Today marks 6 months since I started working for the Fairbanks Daily News Miner in Alaska. My Chi Chako moments still happen, and sourdough status is still far off.
Like last Sunday when I went for a solo hike near Angel Creek off the Chena Hot Springs Road.
“That’s bear country,” someone said to me the next day. “Of course you had a weapon or bear spray?”
“Not exactly,” I said. I carried a water bottle and a can of mosquito repellent.
However, we found 4 moose that day.
Chi Chako Senior Moments
Fairbanks café lunch prices are steep, so my wife sends me to work in a microwave-safe container filled with leftover pasta from the previous dinner and other goodies. A few days ago, I took out the bag, threw the container in the microwave, and nearly passed out when I opened it. The container contained not pasta but something like a Greek mushy eggplant dish. In other words, I stole someone else’s lunch. Feeling guilty, I closed the bag and put it back in the fridge.
I am careful not to confuse “Nenana” and “Tanana” in conversations so as not to look like Chichako. These mispronunciations have been picked up during my decades of visits to Fairbanks, Tock and Nenana as a tourist, and they are difficult for me, a new resident, to dispel.
One of my quivering memories of mispronouncing a name dates back to the second grade of parochial school. Her parents taught me to read early, and Sister Mary Restista often told me to read torn, dirty, and old geography books.
I loved reading books, even when I was alone or out loud. Her mother once ordered me to ditch my Charles Dickens books and go out into the sunshine “just once.”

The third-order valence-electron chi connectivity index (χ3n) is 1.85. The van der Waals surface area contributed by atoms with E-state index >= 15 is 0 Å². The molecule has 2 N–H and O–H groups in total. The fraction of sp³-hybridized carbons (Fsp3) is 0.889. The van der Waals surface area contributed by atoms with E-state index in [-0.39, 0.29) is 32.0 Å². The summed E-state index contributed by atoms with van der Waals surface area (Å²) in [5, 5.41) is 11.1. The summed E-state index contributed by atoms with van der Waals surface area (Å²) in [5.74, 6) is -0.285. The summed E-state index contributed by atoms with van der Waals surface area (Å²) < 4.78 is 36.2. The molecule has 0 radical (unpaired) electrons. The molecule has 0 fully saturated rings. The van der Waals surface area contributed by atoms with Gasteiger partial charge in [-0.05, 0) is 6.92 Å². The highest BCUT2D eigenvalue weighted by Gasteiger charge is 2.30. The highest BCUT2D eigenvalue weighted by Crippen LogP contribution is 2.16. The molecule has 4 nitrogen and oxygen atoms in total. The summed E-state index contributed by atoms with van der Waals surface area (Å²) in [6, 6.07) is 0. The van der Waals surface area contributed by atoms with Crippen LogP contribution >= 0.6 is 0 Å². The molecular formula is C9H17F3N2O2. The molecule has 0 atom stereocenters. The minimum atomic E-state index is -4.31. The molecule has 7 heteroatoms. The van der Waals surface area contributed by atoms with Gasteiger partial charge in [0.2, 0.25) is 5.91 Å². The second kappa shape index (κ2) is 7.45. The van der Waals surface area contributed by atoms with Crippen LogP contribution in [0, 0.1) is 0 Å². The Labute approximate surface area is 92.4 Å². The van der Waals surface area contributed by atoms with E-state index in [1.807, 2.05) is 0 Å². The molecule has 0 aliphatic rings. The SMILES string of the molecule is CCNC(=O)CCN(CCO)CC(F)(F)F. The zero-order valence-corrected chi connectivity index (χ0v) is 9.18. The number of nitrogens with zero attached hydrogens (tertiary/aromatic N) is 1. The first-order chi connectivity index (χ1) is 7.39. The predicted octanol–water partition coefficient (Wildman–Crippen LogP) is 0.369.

While I was reading in class, Sister’s sharp voice disturbed my reading and woke the half-asleep students. “Sweet Lord,” she said in her native Polish. “Did you hear his voice, class?”
I squealed like a rat. “what happened?”
“You said, ‘Kansas,'” she yelled before taking me out of the game as a stand-in reader. “It’s alkane SAW, alkane SAW, alkane SAW.”
brush up on my Shakespeare
He recently had to correct several pronunciation mistakes while playing Prince Escalus in the Fairbanks Shakespeare Theater’s production of Romeo and Juliet. The show opens Thursday and runs for three weeks at Jack Townsend Point at the University of Alaska Fairbanks.
“Sira, why are you here, Master?” said at one rehearsal. I pronounced it like saying “syrup”.
“No, it’s ‘Sheila, Sheila, Sheila,'” barked the play’s prompter.
I also learned some very important theater tips from the prompter. Always close the door softly when using the portable toilet behind the scenes. When you slam the door, the noise will startle the audience and make your fellow actors ask if you were born stupid or trained.
Now, when I have to go, I ask myself if I can’t stand the water until the show is over, especially since I have to get out of my unzippered, baggy costume bottoms to work. “To pee or not to pee?” I ask myself in a very Shakespearean way. “That’s the question.”
I also learned to raise my voice about 19 notches each time a jet passed overhead during a performance. In my opulent Elizabethan clothes, I must resist the urge to raise my fist at the jet and shout, “What is this devil?”
This play was another treat for me in Fairbanks, especially since my wife Gothia is also a dancer in Romeo and Juliet. This will be her first time appearing in one of her plays, and I’m sure she’ll be out of her nerves by the time it’s over.
stand on stage for the first time